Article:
13 I realized that wisdom is preferable to folly,
just as light is preferable to darkness:
14 The wise man can see where he is going, but the fool walks in darkness.
Yet I also realized that the same fate happens to them both.
15 So I thought to myself, “The fate of the fool will happen even to me!
Then what did I gain by becoming so excessively wise?”
So I lamented to myself,
“The benefits of wisdom are ultimately meaningless!”
16 For the wise man, like the fool, will not be remembered for very long,
because in the days to come, both will already have been forgotten.
Alas, the wise man dies—just like the fool!
17 So I loathed life because what
happens on earth seems awful to me;
for all the benefits of wisdom are futile—like chasing the wind.
18 So I loathed all the fruit of my effort,
for which I worked so hard on earth,
because I must leave it behind in the hands of my successor.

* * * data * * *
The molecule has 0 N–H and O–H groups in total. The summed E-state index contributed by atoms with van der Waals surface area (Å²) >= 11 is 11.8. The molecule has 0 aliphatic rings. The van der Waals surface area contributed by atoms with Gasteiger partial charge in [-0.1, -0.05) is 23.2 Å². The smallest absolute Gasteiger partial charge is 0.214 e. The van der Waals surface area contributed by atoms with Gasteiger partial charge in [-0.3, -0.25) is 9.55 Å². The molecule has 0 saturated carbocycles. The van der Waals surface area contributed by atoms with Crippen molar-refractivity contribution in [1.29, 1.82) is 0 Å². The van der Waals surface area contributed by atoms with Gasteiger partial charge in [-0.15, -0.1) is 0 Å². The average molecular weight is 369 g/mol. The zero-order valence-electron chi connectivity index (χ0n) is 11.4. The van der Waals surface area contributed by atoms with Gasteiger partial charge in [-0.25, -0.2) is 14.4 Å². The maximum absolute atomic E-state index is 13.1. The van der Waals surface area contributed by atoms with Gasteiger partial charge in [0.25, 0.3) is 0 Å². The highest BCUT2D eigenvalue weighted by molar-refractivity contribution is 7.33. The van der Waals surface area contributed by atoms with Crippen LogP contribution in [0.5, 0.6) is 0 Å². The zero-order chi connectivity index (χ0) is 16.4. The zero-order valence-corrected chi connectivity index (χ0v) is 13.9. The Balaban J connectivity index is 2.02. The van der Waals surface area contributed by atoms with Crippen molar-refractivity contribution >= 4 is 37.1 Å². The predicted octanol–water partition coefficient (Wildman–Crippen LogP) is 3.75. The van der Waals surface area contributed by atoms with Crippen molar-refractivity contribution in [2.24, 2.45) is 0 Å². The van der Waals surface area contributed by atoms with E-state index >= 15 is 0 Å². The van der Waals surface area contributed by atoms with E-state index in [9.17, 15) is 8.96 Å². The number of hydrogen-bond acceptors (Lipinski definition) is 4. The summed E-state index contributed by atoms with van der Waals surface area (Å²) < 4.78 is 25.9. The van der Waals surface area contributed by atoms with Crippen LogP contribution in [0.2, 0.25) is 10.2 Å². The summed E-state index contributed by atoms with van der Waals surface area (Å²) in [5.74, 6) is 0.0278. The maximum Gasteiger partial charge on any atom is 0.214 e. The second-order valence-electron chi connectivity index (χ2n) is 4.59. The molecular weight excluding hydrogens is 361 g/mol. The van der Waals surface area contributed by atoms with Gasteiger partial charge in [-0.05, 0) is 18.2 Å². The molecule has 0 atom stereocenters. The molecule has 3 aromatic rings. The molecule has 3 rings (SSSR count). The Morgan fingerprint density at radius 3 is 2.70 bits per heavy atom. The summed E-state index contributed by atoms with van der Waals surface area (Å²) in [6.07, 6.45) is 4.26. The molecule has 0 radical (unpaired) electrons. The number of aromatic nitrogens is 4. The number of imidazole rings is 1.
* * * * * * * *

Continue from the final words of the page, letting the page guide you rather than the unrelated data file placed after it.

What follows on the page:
19 Who knows if he will be a wise man or a fool?
Yet he will be master over all the fruit of my labor
for which I worked so wisely on earth.
This also is futile!
20 So I began to despair about all the fruit of my labor
for which I worked so hard on earth.
21 For a man may do his work with wisdom, knowledge, and skill;
however, he must hand over the fruit of his labor as an inheritance
to someone else who did not work for it.
This also is futile, and an awful injustice!
22 What does a man acquire from all his labor
and from the anxiety that accompanies his toil on earth?
23 For all day long his work produces pain and frustration,
and even at night his mind cannot relax.
This also is futile!
24 There is nothing better for people than to eat and drink,
and to find enjoyment in their work.
I also perceived that this ability to find enjoyment comes from God.
25 For no one can eat and drink
or experience joy apart from him.
26 For to the one who pleases him, God gives wisdom, knowledge, and joy,
but to the sinner, he gives the task of amassing wealth—
only to give it to the one who pleases God.
This task of the wicked is futile—like chasing the wind!